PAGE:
Echeveria runyonii

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Echeveria runyonii
Echeveria runyonii.jpg
Scientific classification edit
Kingdom: Plantae
Clade: Tracheophytes
Clade: Angiosperms
Clade: Eudicots
Order: Saxifragales
Family: Crassulaceae
Genus: Echeveria
Species:
E. runyonii
Binomial name
Echeveria runyonii

Echeveria runyonii is a species of flowering plant in the family Crassulaceae,[1] that is native to the state of Tamaulipas in Mexico.[2] Several cultivars have been described and cultivated.

Taxonomy[edit]

Joseph Nelson Rose described Echeveria runyonii in 1935,[1] named in honour of Texas amateur botanist Robert Runyon.[3] Runyon had collected the type specimen from a Matamoros, Tamaulipas garden[4] in 1922.[5][6] Wild populations were unknown until 1990, when one was discovered by the staff of Yucca Do Nursery.[7]

The cytology of Echeveria species is helpful in identification, as many species can be very variable in appearance; E. runyoni has 14 chromosomes.[1]

Description[edit]

Inflorescence

Echeveria runyonii forms a rosette 8–10 cm (3.1–3.9 in) in diameter. Leaves are spatulate-cuneate to oblong-spatulate, truncate to acuminate, and mucronate. They are a glaucous pinkish-white in color and measure 6–8 by 2.5–4 cm (2.4–3.1 by 1.0–1.6 in). The single stem reaches 10 cm (3.9 in) in length or more and a diameter of roughly 1 cm (0.39 in). Inflorescences are 15–20 cm (5.9–7.9 in) tall and have 2 – 3 cincinni, conspicuous bracts, and pedicels approximately 4 mm long. The red flowers have ascending-spreading sepals to 11 mm and pentagonal corollas measuring 19 – 20 × 10 mm.[1]

Echeveria peacockii has similar-coloured glaucous leaves, but its leaves are wedge-shaped with mucronulate (pointed) tips.[8]

Cultivars[edit]

E. runyonii 'Topsy Turvy'

Several named cultivars exist, including 'Texas Rose', 'Dr. Butterfield', 'Lucita', 'Tom Allen', and 'Topsy Turvy'. The last is a mutant form originated in California, with leaves positioned upside-down.[9]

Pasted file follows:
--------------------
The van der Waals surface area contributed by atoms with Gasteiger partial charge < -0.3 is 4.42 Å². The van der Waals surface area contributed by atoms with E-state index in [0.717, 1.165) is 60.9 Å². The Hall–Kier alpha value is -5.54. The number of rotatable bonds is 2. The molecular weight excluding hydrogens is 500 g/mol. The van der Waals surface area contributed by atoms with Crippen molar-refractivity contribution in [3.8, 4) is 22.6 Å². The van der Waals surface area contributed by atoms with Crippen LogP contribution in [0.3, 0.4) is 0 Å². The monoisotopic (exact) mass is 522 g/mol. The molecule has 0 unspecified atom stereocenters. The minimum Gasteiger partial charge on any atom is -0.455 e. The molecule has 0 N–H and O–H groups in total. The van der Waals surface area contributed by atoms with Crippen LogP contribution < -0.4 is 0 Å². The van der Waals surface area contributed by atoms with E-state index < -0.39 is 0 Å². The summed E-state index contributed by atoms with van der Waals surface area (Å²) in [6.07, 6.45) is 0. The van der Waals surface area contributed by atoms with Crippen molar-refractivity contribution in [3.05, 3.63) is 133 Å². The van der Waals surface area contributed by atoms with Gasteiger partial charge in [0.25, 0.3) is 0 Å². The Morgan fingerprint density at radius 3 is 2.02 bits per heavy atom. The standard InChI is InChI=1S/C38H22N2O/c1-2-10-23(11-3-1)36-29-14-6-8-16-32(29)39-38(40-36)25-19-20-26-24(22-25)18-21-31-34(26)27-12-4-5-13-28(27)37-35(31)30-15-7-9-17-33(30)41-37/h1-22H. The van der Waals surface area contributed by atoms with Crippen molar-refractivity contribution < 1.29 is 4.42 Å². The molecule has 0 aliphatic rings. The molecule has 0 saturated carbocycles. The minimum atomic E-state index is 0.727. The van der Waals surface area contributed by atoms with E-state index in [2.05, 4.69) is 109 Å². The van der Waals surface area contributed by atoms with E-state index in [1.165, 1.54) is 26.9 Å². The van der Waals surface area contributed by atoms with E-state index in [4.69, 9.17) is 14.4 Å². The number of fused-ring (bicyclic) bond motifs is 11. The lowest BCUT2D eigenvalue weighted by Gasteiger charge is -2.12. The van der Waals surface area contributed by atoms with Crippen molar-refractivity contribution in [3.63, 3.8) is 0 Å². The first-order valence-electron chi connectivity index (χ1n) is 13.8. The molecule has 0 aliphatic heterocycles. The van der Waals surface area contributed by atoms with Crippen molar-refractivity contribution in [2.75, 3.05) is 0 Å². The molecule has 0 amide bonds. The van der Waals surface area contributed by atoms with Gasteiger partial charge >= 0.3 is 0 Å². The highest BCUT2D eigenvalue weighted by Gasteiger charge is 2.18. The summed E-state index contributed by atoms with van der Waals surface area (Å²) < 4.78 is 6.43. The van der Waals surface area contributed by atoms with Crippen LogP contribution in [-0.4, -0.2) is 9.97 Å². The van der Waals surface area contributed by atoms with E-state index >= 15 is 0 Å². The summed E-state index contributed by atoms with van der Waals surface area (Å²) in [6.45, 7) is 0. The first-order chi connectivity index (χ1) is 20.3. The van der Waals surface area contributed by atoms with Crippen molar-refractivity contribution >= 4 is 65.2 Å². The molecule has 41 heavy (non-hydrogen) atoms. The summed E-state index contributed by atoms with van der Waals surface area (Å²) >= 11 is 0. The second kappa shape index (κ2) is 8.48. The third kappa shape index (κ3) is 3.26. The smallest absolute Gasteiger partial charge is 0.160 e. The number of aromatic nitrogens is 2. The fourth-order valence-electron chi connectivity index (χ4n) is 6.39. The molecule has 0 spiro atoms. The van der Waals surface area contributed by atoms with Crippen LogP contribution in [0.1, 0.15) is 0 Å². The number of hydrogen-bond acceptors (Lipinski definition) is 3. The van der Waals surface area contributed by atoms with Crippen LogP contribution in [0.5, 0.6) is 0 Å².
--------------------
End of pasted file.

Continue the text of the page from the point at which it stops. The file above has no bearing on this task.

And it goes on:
Hybrids[edit]

References[edit]

  1. ^ a b c d e Kimnach, Myron (2003). Urs Eggli (ed.). Illustrated Handbook of Succulent Plants. Volume 6: Crassulaceae. Birkhäuser. pp. 103, 122. ISBN 9783540419655.
  2. ^ Kimnach, Myron (January 2001). "Three varieties of Echeveria cuspidata". Cactus and Succulent Journal. 77 (1): 28–33.
  3. ^ Eggli, Urs; Newton, Leonard E. (2004). Etymological Dictionary of Succulent Plant Names. Birkhäuser. p. 207. ISBN 3540004890.
  4. ^ Scheick, William (July–August 2012). "Echeverian Beauty among the Rocks". Texas Gardener.
  5. ^ "Isotype of Echeveria runyonii Rose, J.N. 1935 [family CRASSULACEAE]". JSTOR Plant Science. JSTOR. 2011-05-25. JSTOR 01014098.
  6. ^ "Echeveria runyonii Rose ex E. Walther". Collections Search Center. Smithonian Institute. Retrieved 2012-07-01.
  7. ^ Finkel, Marty (October 2010). "Plant of the month Echeveria 'Topsy Turvy'" (PDF). The Garden Path.
  8. ^ Cactus and Succulent Society of America (1998). Haseltonia: yearbook of the Cactus and Succulent Society of America, Issues 6-10. p. 81.
  9. ^ "RUNYONII Rose ex Walther, 1935". International Crassulaceae Network. Retrieved 2012-07-01.[permanent dead link]
  10. ^ "Domingo". International Crassulaceae Network. Archived from the original on 2013-01-15. Retrieved 2012-07-01.
  11. ^ "Green Star". International Crassulaceae Network. Archived from the original on 2013-01-15. Retrieved 2012-07-01.
  12. ^ "Swan Lake". International Crassulaceae Network. Archived from the original on 2013-01-16. Retrieved 2012-07-01.
  13. ^ "Glade Surprise". International Crassulaceae Network. Archived from the original on 2013-01-15. Retrieved 2012-07-01.
  14. ^ "Dagda". International Crassulaceae Network. Archived from the original on 2013-01-15. Retrieved 2012-07-01.
  15. ^ "Exotic". International Crassulaceae Network. Archived from the original on 2013-01-15. Retrieved 2012-07-01.

External links[edit]